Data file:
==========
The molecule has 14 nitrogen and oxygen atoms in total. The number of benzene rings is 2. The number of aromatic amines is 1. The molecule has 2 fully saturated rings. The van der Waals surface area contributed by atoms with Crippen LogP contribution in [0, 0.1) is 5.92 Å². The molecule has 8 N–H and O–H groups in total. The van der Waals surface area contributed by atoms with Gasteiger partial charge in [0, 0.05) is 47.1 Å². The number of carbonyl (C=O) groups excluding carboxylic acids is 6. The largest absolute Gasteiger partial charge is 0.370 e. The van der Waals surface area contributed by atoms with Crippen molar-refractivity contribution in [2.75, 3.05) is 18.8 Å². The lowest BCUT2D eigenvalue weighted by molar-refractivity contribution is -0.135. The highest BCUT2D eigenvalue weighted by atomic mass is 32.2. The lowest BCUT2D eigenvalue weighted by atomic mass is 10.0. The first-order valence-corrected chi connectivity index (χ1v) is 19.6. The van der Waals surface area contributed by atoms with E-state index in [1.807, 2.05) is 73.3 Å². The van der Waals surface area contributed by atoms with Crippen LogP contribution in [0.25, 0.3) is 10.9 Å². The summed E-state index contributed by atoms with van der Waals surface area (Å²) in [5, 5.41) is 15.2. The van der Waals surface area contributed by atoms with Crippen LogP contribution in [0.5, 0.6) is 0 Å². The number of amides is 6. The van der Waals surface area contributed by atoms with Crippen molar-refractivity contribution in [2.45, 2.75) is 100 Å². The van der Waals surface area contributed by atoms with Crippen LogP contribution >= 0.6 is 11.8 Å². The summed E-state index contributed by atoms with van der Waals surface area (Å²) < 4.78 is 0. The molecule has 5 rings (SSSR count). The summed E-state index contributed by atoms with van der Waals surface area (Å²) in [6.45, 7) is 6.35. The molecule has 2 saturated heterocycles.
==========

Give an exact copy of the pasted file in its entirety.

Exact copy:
The molecule has 14 nitrogen and oxygen atoms in total. The number of benzene rings is 2. The number of aromatic amines is 1. The molecule has 2 fully saturated rings. The van der Waals surface area contributed by atoms with Crippen LogP contribution in [0, 0.1) is 5.92 Å². The molecule has 8 N–H and O–H groups in total. The van der Waals surface area contributed by atoms with Gasteiger partial charge in [0, 0.05) is 47.1 Å². The number of carbonyl (C=O) groups excluding carboxylic acids is 6. The largest absolute Gasteiger partial charge is 0.370 e. The van der Waals surface area contributed by atoms with Crippen molar-refractivity contribution in [2.75, 3.05) is 18.8 Å². The lowest BCUT2D eigenvalue weighted by molar-refractivity contribution is -0.135. The highest BCUT2D eigenvalue weighted by atomic mass is 32.2. The lowest BCUT2D eigenvalue weighted by atomic mass is 10.0. The first-order valence-corrected chi connectivity index (χ1v) is 19.6. The van der Waals surface area contributed by atoms with E-state index in [1.807, 2.05) is 73.3 Å². The van der Waals surface area contributed by atoms with Crippen LogP contribution in [0.25, 0.3) is 10.9 Å². The summed E-state index contributed by atoms with van der Waals surface area (Å²) in [5, 5.41) is 15.2. The van der Waals surface area contributed by atoms with Crippen LogP contribution in [0.5, 0.6) is 0 Å². The number of amides is 6. The van der Waals surface area contributed by atoms with Crippen molar-refractivity contribution in [2.45, 2.75) is 100 Å². The van der Waals surface area contributed by atoms with Crippen LogP contribution >= 0.6 is 11.8 Å². The summed E-state index contributed by atoms with van der Waals surface area (Å²) < 4.78 is 0. The molecule has 5 rings (SSSR count). The summed E-state index contributed by atoms with van der Waals surface area (Å²) in [6.45, 7) is 6.35. The molecule has 2 saturated heterocycles.